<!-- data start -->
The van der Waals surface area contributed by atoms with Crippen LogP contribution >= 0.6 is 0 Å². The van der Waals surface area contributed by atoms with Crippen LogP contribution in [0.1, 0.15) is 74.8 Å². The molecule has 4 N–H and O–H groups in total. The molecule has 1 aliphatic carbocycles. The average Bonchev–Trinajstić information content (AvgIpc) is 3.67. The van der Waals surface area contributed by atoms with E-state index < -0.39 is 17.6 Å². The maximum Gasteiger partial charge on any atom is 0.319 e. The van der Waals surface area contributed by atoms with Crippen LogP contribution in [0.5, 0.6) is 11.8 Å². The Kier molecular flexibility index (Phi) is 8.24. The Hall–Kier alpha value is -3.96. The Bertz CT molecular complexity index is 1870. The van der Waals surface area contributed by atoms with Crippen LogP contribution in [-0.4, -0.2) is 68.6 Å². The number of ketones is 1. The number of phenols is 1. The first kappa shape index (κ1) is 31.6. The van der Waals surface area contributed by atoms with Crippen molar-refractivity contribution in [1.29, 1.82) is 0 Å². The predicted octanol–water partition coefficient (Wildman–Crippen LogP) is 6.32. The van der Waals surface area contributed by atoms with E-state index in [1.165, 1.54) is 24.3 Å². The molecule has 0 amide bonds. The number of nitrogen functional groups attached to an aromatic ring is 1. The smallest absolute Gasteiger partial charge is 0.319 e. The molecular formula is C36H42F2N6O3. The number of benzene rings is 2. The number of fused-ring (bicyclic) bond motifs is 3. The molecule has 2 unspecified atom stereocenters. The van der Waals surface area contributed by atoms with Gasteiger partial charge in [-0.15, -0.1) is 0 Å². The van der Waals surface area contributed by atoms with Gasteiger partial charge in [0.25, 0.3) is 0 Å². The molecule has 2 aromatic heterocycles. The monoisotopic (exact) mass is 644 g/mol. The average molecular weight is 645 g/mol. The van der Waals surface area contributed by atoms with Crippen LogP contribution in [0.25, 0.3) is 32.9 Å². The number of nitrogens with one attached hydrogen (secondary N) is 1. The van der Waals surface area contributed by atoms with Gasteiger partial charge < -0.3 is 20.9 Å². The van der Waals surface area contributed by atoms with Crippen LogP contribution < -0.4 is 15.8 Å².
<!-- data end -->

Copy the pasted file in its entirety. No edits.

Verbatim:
The van der Waals surface area contributed by atoms with Crippen LogP contribution >= 0.6 is 0 Å². The van der Waals surface area contributed by atoms with Crippen LogP contribution in [0.1, 0.15) is 74.8 Å². The molecule has 4 N–H and O–H groups in total. The molecule has 1 aliphatic carbocycles. The average Bonchev–Trinajstić information content (AvgIpc) is 3.67. The van der Waals surface area contributed by atoms with E-state index < -0.39 is 17.6 Å². The maximum Gasteiger partial charge on any atom is 0.319 e. The van der Waals surface area contributed by atoms with Crippen LogP contribution in [0.5, 0.6) is 11.8 Å². The Kier molecular flexibility index (Phi) is 8.24. The Hall–Kier alpha value is -3.96. The Bertz CT molecular complexity index is 1870. The van der Waals surface area contributed by atoms with Crippen LogP contribution in [-0.4, -0.2) is 68.6 Å². The number of ketones is 1. The number of phenols is 1. The first kappa shape index (κ1) is 31.6. The van der Waals surface area contributed by atoms with Crippen molar-refractivity contribution in [1.29, 1.82) is 0 Å². The predicted octanol–water partition coefficient (Wildman–Crippen LogP) is 6.32. The van der Waals surface area contributed by atoms with E-state index in [1.165, 1.54) is 24.3 Å². The molecule has 0 amide bonds. The number of nitrogen functional groups attached to an aromatic ring is 1. The smallest absolute Gasteiger partial charge is 0.319 e. The molecular formula is C36H42F2N6O3. The number of benzene rings is 2. The number of fused-ring (bicyclic) bond motifs is 3. The molecule has 2 unspecified atom stereocenters. The van der Waals surface area contributed by atoms with Gasteiger partial charge in [-0.15, -0.1) is 0 Å². The van der Waals surface area contributed by atoms with Gasteiger partial charge in [0.25, 0.3) is 0 Å². The molecule has 2 aromatic heterocycles. The monoisotopic (exact) mass is 644 g/mol. The average molecular weight is 645 g/mol. The van der Waals surface area contributed by atoms with Crippen LogP contribution in [0.25, 0.3) is 32.9 Å². The number of nitrogens with one attached hydrogen (secondary N) is 1. The van der Waals surface area contributed by atoms with Gasteiger partial charge < -0.3 is 20.9 Å². The van der Waals surface area contributed by atoms with Crippen LogP contribution < -0.4 is 15.8 Å².